4. The Educational Performance Measure (EPM)

        Information about the EPM can be found on the UKFPO website and the process requires Medical Schools to rank their students by decile following national rules applied to local assessments.

        At UCL Medical School, decile rankings are calculated on the basis of marks achieved in the summative examinations in Year 4 and Year 5 (penultimate year) with a 50:50 weighting. 

        The calculation excludes marks from the earlier years of the programme to enable all students, including transfer entries into Year 4, to be ranked against the same basket of UCLMS assessments.

        The formula used to calculate decile rankings is:  (Year 4 mean) x 0.5 + (Year 5 mean) x 0.5
        The marks contributing to decile rankings are: Year 4 written total, Year 4 OSCE total, Year 5 written total, Year 5 OSCE total.

        In compliance with UKFPO requirements, UCLMS rankings:

        • exclude pass/fail outcomes 
        • are based on 1st entry examination results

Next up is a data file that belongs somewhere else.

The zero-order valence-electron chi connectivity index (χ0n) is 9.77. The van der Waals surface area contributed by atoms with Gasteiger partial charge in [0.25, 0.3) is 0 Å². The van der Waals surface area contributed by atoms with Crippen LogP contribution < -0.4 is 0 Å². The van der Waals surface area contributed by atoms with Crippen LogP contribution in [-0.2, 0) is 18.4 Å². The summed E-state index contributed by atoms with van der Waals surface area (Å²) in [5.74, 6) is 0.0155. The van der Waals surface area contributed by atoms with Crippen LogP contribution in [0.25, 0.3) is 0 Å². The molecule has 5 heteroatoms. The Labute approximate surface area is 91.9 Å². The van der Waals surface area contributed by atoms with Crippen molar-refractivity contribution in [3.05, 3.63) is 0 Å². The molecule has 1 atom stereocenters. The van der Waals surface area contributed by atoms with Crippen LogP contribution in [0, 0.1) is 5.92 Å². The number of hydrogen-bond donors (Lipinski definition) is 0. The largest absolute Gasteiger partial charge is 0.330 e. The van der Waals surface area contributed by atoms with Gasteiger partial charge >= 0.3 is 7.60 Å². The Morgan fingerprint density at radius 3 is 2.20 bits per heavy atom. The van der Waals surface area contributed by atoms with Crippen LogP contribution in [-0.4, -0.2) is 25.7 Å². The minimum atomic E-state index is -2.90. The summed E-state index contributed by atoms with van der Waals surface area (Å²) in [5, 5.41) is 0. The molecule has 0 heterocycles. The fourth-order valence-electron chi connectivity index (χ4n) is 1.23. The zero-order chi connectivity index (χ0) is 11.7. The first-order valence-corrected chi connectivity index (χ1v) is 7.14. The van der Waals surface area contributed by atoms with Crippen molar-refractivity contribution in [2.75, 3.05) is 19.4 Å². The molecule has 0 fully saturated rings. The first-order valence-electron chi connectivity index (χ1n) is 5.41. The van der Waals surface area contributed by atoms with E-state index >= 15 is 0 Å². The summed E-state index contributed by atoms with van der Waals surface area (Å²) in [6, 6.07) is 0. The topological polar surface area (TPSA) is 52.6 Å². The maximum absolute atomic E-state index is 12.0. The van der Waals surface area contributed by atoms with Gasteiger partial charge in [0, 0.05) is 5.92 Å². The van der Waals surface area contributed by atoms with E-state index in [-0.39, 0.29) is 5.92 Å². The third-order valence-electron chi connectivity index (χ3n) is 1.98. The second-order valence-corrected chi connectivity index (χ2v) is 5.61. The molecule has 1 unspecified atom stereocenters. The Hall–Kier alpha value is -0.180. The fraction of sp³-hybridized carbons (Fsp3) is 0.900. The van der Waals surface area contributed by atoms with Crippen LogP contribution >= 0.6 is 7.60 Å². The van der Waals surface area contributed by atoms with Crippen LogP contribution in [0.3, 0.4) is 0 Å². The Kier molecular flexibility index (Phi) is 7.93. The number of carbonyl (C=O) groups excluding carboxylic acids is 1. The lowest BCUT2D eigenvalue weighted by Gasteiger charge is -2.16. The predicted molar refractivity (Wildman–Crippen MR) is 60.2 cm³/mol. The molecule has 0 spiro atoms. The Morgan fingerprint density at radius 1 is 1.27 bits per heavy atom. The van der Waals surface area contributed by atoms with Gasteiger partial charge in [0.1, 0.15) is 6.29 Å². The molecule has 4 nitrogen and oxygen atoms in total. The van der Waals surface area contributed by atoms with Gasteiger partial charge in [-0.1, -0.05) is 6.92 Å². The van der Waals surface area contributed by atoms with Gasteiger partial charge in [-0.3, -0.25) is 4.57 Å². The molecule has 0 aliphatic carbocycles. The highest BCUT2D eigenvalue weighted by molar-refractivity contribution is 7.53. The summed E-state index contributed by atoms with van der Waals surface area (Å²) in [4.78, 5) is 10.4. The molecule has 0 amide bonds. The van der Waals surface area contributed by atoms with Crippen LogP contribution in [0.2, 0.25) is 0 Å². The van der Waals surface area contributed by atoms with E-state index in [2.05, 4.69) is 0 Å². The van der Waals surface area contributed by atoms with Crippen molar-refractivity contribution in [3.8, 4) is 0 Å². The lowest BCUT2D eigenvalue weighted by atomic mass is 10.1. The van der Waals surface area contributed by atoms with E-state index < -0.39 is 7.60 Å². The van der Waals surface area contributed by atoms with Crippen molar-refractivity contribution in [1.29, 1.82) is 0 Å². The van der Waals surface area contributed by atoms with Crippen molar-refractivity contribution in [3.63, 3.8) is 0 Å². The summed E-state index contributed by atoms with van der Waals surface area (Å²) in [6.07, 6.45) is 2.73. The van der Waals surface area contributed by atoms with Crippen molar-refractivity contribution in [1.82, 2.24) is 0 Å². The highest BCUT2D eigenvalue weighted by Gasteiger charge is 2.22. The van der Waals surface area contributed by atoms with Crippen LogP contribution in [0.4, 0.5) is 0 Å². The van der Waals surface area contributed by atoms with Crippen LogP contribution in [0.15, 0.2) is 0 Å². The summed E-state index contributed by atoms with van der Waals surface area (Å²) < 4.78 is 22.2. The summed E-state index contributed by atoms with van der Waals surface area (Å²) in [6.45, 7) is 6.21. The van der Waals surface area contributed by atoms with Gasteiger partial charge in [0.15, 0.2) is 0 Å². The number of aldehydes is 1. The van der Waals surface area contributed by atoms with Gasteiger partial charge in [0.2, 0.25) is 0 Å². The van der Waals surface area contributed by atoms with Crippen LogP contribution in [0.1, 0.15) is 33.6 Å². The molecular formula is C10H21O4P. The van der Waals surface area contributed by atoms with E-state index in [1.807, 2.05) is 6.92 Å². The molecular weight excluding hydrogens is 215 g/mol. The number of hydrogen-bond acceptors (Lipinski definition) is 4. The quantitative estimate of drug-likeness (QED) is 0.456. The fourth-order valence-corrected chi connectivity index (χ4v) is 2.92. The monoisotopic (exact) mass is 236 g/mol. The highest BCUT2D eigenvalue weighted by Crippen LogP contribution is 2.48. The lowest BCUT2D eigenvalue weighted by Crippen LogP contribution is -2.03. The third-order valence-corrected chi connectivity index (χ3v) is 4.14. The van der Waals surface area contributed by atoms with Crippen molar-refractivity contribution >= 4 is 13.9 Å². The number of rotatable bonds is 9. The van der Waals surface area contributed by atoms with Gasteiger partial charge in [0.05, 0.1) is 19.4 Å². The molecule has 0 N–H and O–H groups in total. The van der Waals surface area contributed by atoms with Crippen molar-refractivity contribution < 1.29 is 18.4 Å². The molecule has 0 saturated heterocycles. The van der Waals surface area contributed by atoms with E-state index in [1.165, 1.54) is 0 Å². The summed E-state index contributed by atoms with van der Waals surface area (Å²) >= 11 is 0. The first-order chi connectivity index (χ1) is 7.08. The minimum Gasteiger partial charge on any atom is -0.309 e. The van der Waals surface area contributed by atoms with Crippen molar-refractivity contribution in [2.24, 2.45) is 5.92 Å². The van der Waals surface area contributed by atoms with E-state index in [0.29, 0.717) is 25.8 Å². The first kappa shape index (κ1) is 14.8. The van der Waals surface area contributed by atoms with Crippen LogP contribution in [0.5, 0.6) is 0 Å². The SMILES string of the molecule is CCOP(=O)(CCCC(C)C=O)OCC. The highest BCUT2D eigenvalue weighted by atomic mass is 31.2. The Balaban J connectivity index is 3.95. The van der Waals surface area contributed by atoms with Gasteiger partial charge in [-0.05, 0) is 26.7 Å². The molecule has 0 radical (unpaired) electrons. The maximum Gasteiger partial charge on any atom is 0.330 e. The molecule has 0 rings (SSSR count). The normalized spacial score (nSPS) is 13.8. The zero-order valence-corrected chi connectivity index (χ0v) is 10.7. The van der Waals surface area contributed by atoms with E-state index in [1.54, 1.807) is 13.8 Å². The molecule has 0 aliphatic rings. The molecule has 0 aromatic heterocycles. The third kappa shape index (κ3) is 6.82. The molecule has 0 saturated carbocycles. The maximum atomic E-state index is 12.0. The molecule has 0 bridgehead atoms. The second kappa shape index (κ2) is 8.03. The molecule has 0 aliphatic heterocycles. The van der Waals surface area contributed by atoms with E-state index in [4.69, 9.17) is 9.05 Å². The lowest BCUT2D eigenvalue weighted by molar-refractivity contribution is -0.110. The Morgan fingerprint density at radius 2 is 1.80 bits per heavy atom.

• are calculated for the cohort entering Year 6 and not in relation to the original cohorts in which students took Year 4 or Year 5 examinations 
        • carry forward original rankings for students who have delayed their application to Foundation training*
        • carry forward original rankings for finalists who resit out of cohort (as the contributing marks are drawn from assessments taken up to the time of FS application)*  
          *(these rankings are appended to the new cohort list after the new cohort rankings have been determined)

        The Year 6 team will notify you of your EPM in September of Year 6.  


        5. Your Medical School Referee